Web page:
In films of the period documenting orphan care, you see nurses like assembly-line workers swaddling newborns out of a seemingly endless supply; with muscled arms and casual indifference, they sling each one onto a square of cloth, expertly knot it into a tidy package, and stick it at the end of a row of silent, worried-looking babies. The women don’t coo or sing to them.* You see the small faces trying to fathom what’s happening as their heads whip by during the wrapping maneuvers.

In his hospital, in the Southern Carpathian mountain town of Sighetu Marmaţiei, Izidor would have been fed by a bottle stuck into his mouth and propped against the bars of a crib. Well past the age when children in the outside world began tasting solid food and then feeding themselves, he and his age-mates remained on their backs, sucking from bottles with widened openings to allow the passage of a watery gruel. Without proper care or physical therapy, the baby’s leg muscles wasted. At 3, he was deemed “deficient” and transferred across town to a Cămin Spital Pentru Copii Deficienţi, a Home Hospital for Irrecoverable Children.

The cement fortress emitted no sounds of children playing, though as many as 500 lived inside at one time. It stood mournfully aloof from the cobblestone streets and sparkling river of the town where Elie Wiesel had been born, in 1928, and enjoyed a happy childhood before the Nazi deportations.

Go, then, and read the whole thing, detailing this child’s life in a system where the state proclaimed this (emphasis added by me):

To house a generation of unwanted or unaffordable children, Ceauşescu ordered the construction or conversion of hundreds of structures around the country. Signs displayed the slogan: the state can take better care of your child than you can.

We haven’t come to that in the United States yet, but we do have the various local teacher’s unions proclaiming that they can educate our kids better than we can, and Her Imperial Majesty Hillary I loudly claiming “it takes a village” to raise a child.  Well, it doesn’t; it takes a family to raise a child.  You can see the results of the other approach, taken to the extreme, in the linked article:  Neglected children, irreparably damaged adults.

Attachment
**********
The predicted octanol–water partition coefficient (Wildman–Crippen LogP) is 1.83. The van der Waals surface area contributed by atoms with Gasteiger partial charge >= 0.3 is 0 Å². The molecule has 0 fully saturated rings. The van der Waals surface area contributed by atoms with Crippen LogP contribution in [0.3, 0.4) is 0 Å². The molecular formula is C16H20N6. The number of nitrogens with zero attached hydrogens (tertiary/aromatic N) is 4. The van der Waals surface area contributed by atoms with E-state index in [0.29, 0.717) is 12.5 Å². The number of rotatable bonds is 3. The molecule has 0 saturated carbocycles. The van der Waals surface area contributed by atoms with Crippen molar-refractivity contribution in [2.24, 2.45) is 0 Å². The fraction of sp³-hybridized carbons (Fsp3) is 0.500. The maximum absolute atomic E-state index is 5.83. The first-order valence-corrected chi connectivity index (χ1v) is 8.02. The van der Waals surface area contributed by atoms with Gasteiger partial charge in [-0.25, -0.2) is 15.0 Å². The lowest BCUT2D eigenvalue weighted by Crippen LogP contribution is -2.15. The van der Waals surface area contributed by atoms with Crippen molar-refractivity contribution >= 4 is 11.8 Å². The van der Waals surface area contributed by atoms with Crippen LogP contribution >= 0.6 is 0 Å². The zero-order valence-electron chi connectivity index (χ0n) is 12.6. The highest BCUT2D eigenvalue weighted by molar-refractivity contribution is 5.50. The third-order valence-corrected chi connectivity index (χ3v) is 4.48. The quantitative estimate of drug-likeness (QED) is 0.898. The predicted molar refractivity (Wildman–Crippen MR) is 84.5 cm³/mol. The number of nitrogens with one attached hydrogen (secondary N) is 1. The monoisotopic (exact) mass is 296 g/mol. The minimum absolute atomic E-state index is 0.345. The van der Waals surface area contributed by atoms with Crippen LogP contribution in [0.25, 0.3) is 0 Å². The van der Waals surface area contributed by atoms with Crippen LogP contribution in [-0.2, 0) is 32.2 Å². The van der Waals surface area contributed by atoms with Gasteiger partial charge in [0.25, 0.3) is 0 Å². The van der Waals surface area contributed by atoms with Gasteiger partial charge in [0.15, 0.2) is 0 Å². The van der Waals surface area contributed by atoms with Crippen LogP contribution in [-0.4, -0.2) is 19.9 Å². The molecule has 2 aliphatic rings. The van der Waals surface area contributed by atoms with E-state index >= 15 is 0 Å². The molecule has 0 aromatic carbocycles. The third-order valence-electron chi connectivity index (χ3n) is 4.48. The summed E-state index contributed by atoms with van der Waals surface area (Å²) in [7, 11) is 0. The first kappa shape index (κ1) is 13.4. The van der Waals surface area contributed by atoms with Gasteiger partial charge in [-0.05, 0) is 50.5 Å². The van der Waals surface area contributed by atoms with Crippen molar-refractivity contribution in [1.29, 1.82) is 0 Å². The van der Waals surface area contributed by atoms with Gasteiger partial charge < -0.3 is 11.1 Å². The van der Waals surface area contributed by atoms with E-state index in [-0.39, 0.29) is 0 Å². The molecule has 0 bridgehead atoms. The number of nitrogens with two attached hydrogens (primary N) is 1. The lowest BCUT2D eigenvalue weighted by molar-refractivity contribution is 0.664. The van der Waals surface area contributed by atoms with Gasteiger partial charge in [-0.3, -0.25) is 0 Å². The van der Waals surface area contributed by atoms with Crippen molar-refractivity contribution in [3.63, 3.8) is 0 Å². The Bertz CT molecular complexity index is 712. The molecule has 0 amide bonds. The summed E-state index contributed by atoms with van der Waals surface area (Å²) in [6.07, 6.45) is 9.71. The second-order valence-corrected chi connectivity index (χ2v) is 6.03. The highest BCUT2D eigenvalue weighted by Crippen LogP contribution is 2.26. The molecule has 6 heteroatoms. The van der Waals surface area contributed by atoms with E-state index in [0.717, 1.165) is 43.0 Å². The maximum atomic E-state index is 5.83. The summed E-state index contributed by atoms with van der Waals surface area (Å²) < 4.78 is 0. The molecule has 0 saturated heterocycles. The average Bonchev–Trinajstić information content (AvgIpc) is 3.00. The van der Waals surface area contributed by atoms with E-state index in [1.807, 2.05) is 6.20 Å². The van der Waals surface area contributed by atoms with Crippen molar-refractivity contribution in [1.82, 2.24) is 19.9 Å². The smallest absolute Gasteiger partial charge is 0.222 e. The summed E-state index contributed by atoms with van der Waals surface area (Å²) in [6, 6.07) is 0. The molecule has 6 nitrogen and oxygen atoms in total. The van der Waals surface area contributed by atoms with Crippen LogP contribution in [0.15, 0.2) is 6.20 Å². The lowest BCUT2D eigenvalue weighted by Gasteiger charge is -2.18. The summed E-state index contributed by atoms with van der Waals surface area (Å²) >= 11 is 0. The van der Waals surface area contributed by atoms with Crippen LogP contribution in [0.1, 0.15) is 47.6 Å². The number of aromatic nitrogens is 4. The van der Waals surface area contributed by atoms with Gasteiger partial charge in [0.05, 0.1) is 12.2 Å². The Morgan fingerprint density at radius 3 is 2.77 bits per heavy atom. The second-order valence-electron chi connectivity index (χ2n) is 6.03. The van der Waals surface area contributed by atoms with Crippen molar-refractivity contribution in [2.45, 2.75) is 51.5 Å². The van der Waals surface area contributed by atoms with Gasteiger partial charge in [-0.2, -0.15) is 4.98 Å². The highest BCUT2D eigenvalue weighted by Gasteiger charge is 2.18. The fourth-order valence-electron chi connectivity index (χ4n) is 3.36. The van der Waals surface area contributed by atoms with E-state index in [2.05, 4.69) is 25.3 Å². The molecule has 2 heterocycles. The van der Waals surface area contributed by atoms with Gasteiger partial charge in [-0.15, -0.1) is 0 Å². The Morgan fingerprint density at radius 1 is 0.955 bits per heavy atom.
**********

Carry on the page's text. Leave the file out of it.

These, True Believers, are the fruits of socialism:  An uncaring, all-powerful state that can’t even manage to show the most elementary human decencies to infants and children.  Not just in Romania, either; Stalin made Hitler look like a piker when it came to mass murder.  Mao and Pol Pot were in the running as well.

I don’t think there is any way to have an all-powerful state without reducing the populace to servitude.  Only liberty can keep people prosperous, happy and healthy.  Only when people are free to make their own decisions, live their own lives, care for their own families, and to use their own talents, resources and abilities to the fullest extent, can a nation be truly happy and prosperous.  And to achieve this, a nation has to be founded on the principles of inalienable human rights, with limited government strictly barred from interfering with those rights.

You know.  Like the United States once was.

Animal’s Daily Extra-Terrestrial News

The Milky Way Contains 36 Contactable Alien Civilizations, Scientists Estimate.  Here’s the problem:  It’s pure guesswork.  Excerpt:

Westby and Conselice present a revision of the Drake equation that loops in new findings from “a mixture of areas of contemporary astronomy,” according to the study. For instance, thousands of exoplanets have been detected in alien star systems over the past two decades, so Westby and Conselice included data about the odds that worlds orbit their stars within the habitable zone where liquid water can exist. The team also focused on the timescale of intelligent life’s emergence on Earth, a process that took about 4.5 billion years.

The pair’s results produced a range of possible CETI populations that currently exist in the Milky Way, with four at the low end, 211 as an upper limit, and 36 as the most likely figure based on the team’s assumptions.

These high numbers may sound like great news for alien enthusiasts, but Westby and Conselice caution that even if their estimate is correct, CETI worlds may be too far away from Earth to establish communication. If 36 contactable civilizations were scattered throughout the galaxy, they would be about 17,000 light years away from our planet on average, a distance that would require at least 34,000 years for a two-way conversation.

I’d be the most amazed person on the planet if somehow someone could establish that there are no intelligent species out there, somewhere, in the billions of planets that certainly exist in our galaxy.  But the Drake equation and this update of it are based only on assumptions; the only solid basis this thesis has at all is the estimated number of exoplanets in our galaxy, which again, is an extrapolation built on a very small sample.

Would you?

And when we talk about communicating, well, there’s no guarantee that any alien species would even use a form of communication we could detect, let alone understand, or that they’d even be similar to us enough culturally as to allow any social interaction at all.

I’ve cranked out a fair amount of science fiction myself.  Alien intelligence is almost a necessity of sci-fi; the only major series I can think of that did without it was Asimov’s Foundation series and its two sister series, the Empire and Robot books.  But that’s fiction.  And this is guesswork.  It’s kind of sad, but there you are.